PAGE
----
Even when I’m sinking like a rock
Published 3:00 pm Wednesday, August 24, 2022
The rain pelted the canvas of my large two-person tent.
What should have been a comforting sound lulling me to sleep instead only helped keep me awake. At age 8, I was already battling the insomnia that comes with being unable to shut off my thoughts, dismiss my worries, or become comfortable in unfamiliar surroundings.
I was at a Boy Scout camp in Northeast Mississippi. It was a great campground and I loved so much of my few days there. But I also struggled, if I’m going to be truthful.
I had not spent much time overnight away from family and close friends, so this was a big adjustment. Although a few of my fellow scouts and I were friends, we didn’t really know each other outside of the troop, and I was not great at striking up new friendships.
My tent-mate got sick or injured the first day we were there — I don’t remember what exactly happened — and was sent home. So I had the two bunks in our tent to myself. It was a fairly big tent, with a pallet floor and Army-style folding cots. I had privacy and silence. Except for the rain, and the bugs, and whatever else was making all those rustling noises.
I have always been a poor swimmer. We had mandatory swim times each day. Really. Mandatory. And those of us who could not swim or couldn’t swim well were relegated to the shallow side of the pier, where a “lifeguard” taught us how to hold our breath and float, and not much else.
I still remember his reassurances of, “You’re fine,” as I sank toward the bottom of the lake, its three-foot depth seeming like Jules Verne’s 10,000 leagues. Well, I think he said, “You’re fine.” Seems like it was more, “Yoooorrr figggalludddd” as the water enveloped my boulder-heavy head.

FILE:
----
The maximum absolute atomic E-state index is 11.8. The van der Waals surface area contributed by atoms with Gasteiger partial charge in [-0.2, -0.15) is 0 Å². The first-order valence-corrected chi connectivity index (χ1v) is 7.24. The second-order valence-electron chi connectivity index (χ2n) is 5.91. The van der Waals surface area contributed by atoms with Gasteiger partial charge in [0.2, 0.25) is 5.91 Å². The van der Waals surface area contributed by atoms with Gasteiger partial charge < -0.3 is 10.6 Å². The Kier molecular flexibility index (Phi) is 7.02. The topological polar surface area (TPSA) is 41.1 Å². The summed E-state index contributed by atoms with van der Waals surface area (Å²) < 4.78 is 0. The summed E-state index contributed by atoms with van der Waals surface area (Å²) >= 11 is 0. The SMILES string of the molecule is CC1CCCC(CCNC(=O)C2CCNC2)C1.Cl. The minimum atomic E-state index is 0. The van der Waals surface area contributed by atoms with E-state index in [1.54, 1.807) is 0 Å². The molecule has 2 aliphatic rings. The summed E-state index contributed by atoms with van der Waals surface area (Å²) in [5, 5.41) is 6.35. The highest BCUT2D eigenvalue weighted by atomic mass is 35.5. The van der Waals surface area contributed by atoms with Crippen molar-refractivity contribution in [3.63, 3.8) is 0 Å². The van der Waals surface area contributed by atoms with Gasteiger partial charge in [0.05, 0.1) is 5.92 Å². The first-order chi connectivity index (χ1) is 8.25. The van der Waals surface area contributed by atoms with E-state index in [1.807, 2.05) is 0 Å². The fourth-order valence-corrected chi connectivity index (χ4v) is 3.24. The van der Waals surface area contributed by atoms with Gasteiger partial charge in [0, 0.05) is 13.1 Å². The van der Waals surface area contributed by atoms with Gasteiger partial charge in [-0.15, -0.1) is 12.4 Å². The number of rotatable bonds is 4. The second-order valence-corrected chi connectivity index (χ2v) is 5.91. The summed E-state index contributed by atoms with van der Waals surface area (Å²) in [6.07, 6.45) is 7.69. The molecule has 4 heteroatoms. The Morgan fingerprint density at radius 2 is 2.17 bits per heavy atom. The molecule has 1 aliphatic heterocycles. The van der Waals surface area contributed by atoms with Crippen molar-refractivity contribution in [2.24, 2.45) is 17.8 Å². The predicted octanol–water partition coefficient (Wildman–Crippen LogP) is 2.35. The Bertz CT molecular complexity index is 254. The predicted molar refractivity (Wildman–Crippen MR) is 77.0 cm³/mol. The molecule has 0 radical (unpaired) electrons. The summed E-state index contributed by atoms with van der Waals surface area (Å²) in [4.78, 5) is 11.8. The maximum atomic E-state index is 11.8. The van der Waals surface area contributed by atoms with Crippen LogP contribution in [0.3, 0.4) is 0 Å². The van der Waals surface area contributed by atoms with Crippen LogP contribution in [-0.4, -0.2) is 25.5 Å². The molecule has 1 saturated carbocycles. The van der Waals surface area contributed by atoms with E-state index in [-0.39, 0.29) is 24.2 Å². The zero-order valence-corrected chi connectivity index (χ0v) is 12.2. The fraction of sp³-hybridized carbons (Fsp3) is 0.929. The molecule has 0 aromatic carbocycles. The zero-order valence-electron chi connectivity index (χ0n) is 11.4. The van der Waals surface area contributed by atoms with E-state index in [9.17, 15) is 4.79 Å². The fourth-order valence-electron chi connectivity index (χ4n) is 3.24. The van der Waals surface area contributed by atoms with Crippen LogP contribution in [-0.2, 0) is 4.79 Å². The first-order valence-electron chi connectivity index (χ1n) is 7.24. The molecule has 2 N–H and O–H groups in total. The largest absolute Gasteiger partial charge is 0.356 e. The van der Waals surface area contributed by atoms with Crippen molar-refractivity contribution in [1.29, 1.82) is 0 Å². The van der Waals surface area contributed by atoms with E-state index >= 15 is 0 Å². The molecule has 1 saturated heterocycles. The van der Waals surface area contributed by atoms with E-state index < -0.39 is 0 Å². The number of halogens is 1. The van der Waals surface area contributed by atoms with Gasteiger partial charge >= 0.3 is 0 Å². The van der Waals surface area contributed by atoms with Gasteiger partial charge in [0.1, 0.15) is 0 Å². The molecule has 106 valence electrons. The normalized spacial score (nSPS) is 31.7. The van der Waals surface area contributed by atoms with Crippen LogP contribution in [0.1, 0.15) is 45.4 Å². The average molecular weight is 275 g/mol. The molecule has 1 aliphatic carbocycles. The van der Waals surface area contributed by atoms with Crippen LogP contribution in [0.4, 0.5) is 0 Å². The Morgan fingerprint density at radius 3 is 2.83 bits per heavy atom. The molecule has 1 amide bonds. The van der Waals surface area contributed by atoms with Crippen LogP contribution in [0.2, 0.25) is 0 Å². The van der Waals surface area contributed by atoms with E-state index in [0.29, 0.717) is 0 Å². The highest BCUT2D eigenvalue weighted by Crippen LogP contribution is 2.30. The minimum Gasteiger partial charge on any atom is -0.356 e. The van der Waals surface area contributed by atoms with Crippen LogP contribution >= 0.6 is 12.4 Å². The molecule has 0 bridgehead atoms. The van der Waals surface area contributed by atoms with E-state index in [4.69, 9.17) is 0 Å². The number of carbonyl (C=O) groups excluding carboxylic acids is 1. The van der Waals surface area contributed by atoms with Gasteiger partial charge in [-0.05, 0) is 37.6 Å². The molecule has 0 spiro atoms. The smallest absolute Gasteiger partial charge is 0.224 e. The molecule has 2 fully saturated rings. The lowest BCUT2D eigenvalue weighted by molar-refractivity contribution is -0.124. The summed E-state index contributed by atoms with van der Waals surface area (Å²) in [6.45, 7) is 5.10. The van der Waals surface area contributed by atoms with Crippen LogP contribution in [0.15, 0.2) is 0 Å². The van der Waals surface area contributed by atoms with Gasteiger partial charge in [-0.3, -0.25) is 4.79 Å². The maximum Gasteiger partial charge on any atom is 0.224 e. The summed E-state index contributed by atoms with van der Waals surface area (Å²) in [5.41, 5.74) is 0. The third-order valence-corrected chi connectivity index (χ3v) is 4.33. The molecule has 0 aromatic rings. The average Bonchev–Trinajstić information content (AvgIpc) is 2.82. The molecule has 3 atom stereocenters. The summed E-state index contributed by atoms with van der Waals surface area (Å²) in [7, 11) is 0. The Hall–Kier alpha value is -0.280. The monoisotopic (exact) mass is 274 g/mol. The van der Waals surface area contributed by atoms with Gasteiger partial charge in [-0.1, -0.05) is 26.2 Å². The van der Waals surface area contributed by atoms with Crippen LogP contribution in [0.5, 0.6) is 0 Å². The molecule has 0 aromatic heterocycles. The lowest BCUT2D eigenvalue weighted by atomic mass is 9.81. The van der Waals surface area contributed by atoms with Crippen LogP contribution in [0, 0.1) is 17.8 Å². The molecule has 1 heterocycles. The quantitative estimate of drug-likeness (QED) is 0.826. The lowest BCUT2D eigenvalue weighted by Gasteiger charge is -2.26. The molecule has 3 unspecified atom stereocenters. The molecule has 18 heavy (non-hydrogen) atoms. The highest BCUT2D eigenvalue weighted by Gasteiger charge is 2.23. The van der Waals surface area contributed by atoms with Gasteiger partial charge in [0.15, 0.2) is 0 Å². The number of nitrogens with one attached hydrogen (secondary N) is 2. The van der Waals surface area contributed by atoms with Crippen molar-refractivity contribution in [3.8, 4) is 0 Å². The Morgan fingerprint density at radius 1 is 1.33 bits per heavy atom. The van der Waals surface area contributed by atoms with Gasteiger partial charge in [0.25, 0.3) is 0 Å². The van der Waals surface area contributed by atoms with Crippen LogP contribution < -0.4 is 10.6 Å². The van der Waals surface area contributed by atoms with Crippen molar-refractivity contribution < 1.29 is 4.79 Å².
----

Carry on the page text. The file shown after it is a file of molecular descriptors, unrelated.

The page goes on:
Thankfully today, I can swim just as well as I could back then. In the words of Bob Seger (kind of), I swim “like a rock.”
Maybe I was worried about the next day’s swim time and that’s why I couldn’t sleep. Maybe I was anxious about the upcoming sign language and map reading competitions, or maybe I was worried that I wasn’t as good as everyone else at … everything else. That sounds about right for what I thought back then.
Finally, I got up and walked as quietly as I could to the latrine to see if that visit would help. On the way back, I remember standing outside my tent and looking up through the raindrops toward the sky.
I don’t remember clouds, but I do remember seeing the moon and a couple of stars. I could see the dark outlines of pine trees standing tall against the night sky. It was just me and God awake, I thought. And that actually made me feel a lot better.
I did make new friends that week, and I accomplished some things — like high marks in the map reading and sign language competitions — and bought my first pocket knife with my own money. By the time I got home, I was very glad I had gone.
Even when my mind and fears wanted to take something that should be comforting and turn it into greater anxiety, God used it to remind me that I was not alone, in the best kind of way. He was right there with me all the time.
Even when I’m sinking like a rock.
Brett Campbell can be reached at firstname.lastname@example.org.